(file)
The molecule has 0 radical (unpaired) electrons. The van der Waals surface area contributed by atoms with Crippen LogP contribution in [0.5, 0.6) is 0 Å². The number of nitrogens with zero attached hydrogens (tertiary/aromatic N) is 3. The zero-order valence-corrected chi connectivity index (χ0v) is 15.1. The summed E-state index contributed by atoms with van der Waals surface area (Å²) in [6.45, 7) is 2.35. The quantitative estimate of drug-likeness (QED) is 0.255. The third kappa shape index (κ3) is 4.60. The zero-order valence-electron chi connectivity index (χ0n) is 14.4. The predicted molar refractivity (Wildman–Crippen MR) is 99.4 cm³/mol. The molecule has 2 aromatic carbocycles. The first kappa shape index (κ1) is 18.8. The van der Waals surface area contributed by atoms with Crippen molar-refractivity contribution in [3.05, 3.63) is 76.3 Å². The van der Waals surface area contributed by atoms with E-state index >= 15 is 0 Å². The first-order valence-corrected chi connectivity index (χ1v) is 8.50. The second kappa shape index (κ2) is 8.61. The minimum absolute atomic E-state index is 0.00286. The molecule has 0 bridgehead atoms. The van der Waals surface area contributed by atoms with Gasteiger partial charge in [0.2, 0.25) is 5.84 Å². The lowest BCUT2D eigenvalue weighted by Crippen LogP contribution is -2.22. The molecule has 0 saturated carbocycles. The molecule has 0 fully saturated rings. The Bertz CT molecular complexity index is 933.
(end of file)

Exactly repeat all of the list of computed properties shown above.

The molecule has 0 radical (unpaired) electrons. The van der Waals surface area contributed by atoms with Crippen LogP contribution in [0.5, 0.6) is 0 Å². The number of nitrogens with zero attached hydrogens (tertiary/aromatic N) is 3. The zero-order valence-corrected chi connectivity index (χ0v) is 15.1. The summed E-state index contributed by atoms with van der Waals surface area (Å²) in [6.45, 7) is 2.35. The quantitative estimate of drug-likeness (QED) is 0.255. The third kappa shape index (κ3) is 4.60. The zero-order valence-electron chi connectivity index (χ0n) is 14.4. The predicted molar refractivity (Wildman–Crippen MR) is 99.4 cm³/mol. The molecule has 2 aromatic carbocycles. The first kappa shape index (κ1) is 18.8. The van der Waals surface area contributed by atoms with Crippen molar-refractivity contribution in [3.05, 3.63) is 76.3 Å². The van der Waals surface area contributed by atoms with E-state index >= 15 is 0 Å². The first-order valence-corrected chi connectivity index (χ1v) is 8.50. The second kappa shape index (κ2) is 8.61. The minimum absolute atomic E-state index is 0.00286. The molecule has 0 bridgehead atoms. The van der Waals surface area contributed by atoms with Gasteiger partial charge in [0.2, 0.25) is 5.84 Å². The lowest BCUT2D eigenvalue weighted by Crippen LogP contribution is -2.22. The molecule has 0 saturated carbocycles. The molecule has 0 fully saturated rings. The Bertz CT molecular complexity index is 933.